Life & Faith

Gloves Off

The gripping, often irreverent, sometimes hilarious history of the Bible in Australian culture.

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"It’s always been gloves off when it comes to the Bible in Australia."

The Bible is the most popular book in the world. But this blanket statement hides all kinds of realities - it’s loved and pored over by some, it gathers dust on many shelves, and it’s hotly debated in parliaments and universities, at dinner parties and in churches.

In Australia, across its history, the Bible shows up in surprising places.

"A lot of people have an opinion on the Bible, and that’s been true historically too," Meredith Lake, historian and author of The Bible in Australia says. "So in a way it was an entrée to the great debates in Australian society, culture and history."

In this episode, from convict tattoos to 19th-century feminist newspapers and an iconic Melbourne bookstore, and encompassing some of the more horrific and heartbreaking moments in Australia’s colonial history, Meredith Lake takes us on a biblical tour through the nation’s history. And she’s convinced the Bible’s core messages still resonate today.

"People try to bend their lives to what they take to be its meaning," Meredith says. "For the religious, it has a kind of authority in their lives that other texts don’t, and so we need to take seriously what they think it means."

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You can purchase a copy of Meredith Lake's book, The Bible in Australia here: www.meredithlake.com/the-bible-in-australia

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Life Is But A Breath

How a near-death experience helped one man embrace all of life – the beautiful, and the ugly.

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"Real faith is to trust God in the good and the bad."

After officiating a wedding, David Robertson wasn’t feeling too well and broke into a cold sweat. He ended up lying on the ground in front of his church, in a pool of his own blood.

Turns out, the Scottish church minister had contracted a virus that created two ulcers over a major artery, which had caused the bleeding. In hospital, his condition went from bad to worse. His lungs went down to 30 per cent capacity, he got pneumonia, and he needed close to 16 litres of blood product throughout his stay. His doctors told his wife: "it’s 50-50 whether he’ll live."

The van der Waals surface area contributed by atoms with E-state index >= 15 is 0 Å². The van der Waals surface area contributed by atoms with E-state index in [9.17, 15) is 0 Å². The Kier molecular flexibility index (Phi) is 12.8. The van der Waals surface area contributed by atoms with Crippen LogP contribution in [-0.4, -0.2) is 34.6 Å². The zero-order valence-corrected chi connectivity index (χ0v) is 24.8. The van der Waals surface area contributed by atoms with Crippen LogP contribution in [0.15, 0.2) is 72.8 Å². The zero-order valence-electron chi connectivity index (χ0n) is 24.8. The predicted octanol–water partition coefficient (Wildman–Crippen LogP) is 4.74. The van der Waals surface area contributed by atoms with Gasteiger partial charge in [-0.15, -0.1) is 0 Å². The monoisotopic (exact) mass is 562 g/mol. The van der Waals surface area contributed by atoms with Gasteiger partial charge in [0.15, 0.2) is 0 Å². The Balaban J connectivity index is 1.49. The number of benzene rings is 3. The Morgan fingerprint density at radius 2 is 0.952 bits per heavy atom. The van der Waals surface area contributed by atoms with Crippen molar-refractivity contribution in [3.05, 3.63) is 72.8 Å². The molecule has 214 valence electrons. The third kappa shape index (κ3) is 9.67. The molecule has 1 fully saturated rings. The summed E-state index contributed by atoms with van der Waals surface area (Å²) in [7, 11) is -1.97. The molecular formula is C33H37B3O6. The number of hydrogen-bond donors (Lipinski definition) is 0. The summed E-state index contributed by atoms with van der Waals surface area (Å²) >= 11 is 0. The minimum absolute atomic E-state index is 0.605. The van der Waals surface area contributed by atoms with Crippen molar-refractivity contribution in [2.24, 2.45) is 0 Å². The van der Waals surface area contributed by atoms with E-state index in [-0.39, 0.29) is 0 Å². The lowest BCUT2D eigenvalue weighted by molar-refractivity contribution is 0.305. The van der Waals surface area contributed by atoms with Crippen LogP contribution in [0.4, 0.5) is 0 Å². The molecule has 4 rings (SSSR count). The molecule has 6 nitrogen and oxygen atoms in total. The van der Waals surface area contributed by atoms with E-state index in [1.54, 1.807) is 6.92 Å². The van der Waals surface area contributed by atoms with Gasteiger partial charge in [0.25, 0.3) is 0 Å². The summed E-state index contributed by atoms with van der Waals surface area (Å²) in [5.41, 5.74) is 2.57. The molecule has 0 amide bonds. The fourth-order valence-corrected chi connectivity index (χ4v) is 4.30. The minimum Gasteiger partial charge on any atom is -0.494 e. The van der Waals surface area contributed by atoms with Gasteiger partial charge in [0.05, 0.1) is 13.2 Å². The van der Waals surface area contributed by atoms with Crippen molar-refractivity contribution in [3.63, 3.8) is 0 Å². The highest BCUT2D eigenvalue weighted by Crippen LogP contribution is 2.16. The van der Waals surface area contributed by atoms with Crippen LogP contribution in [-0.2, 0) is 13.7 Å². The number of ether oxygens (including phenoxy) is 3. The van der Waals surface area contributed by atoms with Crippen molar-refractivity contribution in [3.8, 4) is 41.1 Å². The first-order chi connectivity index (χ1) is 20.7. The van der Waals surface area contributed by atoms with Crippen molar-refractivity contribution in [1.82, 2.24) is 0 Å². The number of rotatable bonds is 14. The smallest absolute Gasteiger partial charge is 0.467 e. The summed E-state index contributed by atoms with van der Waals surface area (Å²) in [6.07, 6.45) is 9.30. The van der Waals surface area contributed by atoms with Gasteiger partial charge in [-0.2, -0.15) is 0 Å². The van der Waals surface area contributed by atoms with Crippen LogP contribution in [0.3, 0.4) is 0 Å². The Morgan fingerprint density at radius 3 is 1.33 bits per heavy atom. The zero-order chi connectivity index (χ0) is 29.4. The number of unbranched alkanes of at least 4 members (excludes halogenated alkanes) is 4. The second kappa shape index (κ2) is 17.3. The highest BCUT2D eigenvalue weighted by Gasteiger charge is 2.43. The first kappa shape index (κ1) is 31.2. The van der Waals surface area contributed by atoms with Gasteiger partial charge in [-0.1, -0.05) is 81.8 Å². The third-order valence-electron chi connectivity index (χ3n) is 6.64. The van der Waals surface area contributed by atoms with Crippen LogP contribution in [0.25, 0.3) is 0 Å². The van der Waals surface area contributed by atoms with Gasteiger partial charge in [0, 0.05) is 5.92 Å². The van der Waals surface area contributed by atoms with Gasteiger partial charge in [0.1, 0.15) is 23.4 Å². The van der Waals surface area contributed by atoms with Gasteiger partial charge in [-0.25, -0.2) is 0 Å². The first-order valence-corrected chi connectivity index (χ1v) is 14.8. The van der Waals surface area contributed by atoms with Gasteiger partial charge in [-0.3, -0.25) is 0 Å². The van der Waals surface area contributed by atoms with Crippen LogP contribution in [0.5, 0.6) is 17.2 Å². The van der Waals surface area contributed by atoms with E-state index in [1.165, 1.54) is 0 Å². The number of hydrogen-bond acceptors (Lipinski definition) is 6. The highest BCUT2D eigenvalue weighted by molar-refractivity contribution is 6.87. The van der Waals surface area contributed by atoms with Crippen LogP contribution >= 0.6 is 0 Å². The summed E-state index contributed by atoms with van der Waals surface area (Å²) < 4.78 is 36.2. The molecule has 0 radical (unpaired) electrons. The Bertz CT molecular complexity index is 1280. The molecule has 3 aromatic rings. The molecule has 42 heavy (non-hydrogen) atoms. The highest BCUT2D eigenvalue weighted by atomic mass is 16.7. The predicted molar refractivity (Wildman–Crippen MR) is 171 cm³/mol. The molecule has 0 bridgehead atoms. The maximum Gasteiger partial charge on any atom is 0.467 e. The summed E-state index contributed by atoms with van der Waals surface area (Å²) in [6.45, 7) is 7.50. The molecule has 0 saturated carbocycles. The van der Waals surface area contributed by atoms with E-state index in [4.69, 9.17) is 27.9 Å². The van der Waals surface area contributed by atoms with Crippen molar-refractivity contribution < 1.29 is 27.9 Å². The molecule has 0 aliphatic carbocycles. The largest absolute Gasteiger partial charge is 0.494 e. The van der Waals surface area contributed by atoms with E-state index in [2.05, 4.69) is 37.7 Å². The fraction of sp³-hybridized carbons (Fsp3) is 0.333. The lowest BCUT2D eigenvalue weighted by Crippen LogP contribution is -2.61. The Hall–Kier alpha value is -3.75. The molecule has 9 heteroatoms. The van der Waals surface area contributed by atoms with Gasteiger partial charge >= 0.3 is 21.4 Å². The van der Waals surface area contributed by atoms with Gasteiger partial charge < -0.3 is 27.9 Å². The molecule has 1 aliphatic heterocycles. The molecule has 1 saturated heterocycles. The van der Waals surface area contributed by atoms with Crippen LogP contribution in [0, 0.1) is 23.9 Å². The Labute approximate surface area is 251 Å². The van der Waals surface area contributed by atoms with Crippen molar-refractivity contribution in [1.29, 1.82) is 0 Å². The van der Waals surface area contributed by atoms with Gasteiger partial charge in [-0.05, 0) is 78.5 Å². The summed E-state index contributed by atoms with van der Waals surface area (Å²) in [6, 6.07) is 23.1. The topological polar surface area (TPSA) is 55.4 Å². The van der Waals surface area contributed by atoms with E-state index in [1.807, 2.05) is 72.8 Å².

It was a long and traumatic road back to health, but David is now very much alive and well – which is a miracle. In fact, his doctor told him that he doesn’t understand how David’s still alive, or at least not in a vegetative state.

During a conversation with his doctor’s wife, David told her, "your husband saved my life." She replied, "[My husband] says that God saved your life. He says there are only two people in his whole career – and he’s been a surgeon for over 30 years – that he regards as a miracle. And you’re one of them."

In this episode, David shares his near-death experience, the road to recovery, and the lessons he learned along the way.

"Life is but a breath. But also, life is filled with glorious things, as well as the ugly."

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An Astronomer’s Guide to the Galaxy

Astrophysicist Jennifer Wiseman on star-gazing, human significance, and the prospect of extra-terrestrial life.

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"If you fund some level of basic science, it lifts the human spirit, it tends to give people motivation to do other kinds of science as well, it feeds a lot of other worthwhile human enterprises."

Jennifer Wiseman grew up in rural Arkansas, an experience which gave her an abiding love of nature – and introduced her to the wonders of the night sky.